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  • noun

Synonyms for Cistercian

member of an order of monks noted for austerity and a vow of silence


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References in periodicals archive ?
By the mid-eighteenth century the library contained about 4,300 volumes (or between 1940 and 1990 titles), comparable in size to libraries of other Cistercian houses though, we are told, small compared to some Benedictine ones.
Far from being in political isolation, he said the patrons of abbeys in Wales must have been influential to attract the Cistercians here the first place.
First featured in these pages at project stage (AR April 2005), Pierre Thibault's new abbey for a community of Cistercian monks in rural Quebec is now complete.
The Cistercians at Bective Abbey were far more sustainable, as they farmed 4,000 acres of land, processed their own corn and began a programme of land reclamation," she said.
In the final essay, Claire Cross discusses the last years of the Cistercian Abbey of Roche in Yorkshire.
Eight hundred years earlier, the Cistercians had the same thought.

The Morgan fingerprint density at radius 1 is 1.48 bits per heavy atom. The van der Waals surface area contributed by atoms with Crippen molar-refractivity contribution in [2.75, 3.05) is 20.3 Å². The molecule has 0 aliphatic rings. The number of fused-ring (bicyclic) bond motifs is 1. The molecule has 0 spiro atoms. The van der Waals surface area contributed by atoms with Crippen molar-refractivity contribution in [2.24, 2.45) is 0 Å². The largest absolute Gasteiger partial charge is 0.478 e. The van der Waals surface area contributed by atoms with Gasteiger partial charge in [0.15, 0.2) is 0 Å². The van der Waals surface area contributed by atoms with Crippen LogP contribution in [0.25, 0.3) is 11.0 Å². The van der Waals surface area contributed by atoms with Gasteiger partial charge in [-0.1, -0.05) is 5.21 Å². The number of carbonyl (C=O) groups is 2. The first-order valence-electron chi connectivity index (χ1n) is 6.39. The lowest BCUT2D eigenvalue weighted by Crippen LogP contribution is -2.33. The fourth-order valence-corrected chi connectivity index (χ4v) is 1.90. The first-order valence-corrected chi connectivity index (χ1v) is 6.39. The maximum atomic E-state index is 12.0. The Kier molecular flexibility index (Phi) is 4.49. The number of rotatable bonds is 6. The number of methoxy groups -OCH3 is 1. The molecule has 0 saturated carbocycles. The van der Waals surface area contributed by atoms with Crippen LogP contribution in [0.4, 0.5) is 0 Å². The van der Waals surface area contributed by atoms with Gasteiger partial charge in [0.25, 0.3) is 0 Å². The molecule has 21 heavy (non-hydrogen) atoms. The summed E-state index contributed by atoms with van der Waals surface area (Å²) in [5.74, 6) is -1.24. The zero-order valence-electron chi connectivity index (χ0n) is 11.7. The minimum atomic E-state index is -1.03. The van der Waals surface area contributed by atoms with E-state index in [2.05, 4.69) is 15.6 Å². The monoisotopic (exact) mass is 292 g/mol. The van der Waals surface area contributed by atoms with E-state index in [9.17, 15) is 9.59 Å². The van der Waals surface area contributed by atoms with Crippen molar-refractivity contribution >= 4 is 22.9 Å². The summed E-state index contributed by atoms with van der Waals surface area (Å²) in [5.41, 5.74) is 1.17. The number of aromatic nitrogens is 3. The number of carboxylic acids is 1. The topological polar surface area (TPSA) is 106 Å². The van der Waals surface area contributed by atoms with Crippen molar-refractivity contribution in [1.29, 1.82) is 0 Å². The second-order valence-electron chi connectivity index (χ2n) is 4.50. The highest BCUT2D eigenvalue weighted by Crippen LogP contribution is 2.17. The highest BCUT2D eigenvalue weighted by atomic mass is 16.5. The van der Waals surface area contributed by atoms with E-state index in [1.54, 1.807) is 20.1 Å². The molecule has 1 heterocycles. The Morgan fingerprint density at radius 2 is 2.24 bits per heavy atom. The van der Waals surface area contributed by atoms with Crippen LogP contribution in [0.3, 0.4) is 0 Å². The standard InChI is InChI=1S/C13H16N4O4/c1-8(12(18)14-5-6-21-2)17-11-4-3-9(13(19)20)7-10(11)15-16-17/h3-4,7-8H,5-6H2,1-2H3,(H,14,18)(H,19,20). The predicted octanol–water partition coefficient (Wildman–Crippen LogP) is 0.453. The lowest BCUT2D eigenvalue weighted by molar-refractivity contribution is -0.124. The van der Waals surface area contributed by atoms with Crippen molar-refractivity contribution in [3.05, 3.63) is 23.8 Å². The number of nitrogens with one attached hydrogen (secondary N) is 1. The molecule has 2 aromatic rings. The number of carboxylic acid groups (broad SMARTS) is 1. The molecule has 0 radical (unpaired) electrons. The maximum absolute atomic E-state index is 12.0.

Bruern Abbey in Oxfordshire, another Cistercian foundation and a poorly endowed one too, was only able to support six monks.
The third Cistercian singled out by Posset is Henricus Urbanus (d.
The story begins with the Cistercians, a reformist-minded order of Catholic monks founded in France in 1098 in reaction to the laxity of other monastic orders of the day.
The operation was sold over 20 years ago when, a victim of its own success, it encroached excessively on the time the Cistercians required for prayer and contemplation.
The Cistercians also hope to obtain grants from the European Union to launch their own cheese and honey manufacturing operations.
Basically, in the late 12th century the Cistercians created an early history for themselves, partly through a misunderstanding of earlier documents and events and partly through deliberate forgeries.
But since 1537, when Lutheranism was introduced to the country, there have been no Cistercians rising before dawn and praying their way through the day in Norway.
The Cistercians rejected wealth yet became very wealthy through keeping sheep which supplied the local wool trade.
Far from avoiding lay society, therefore, the Cistercians became deeply embroiled in the social, economic, and political developments of the twelfth century.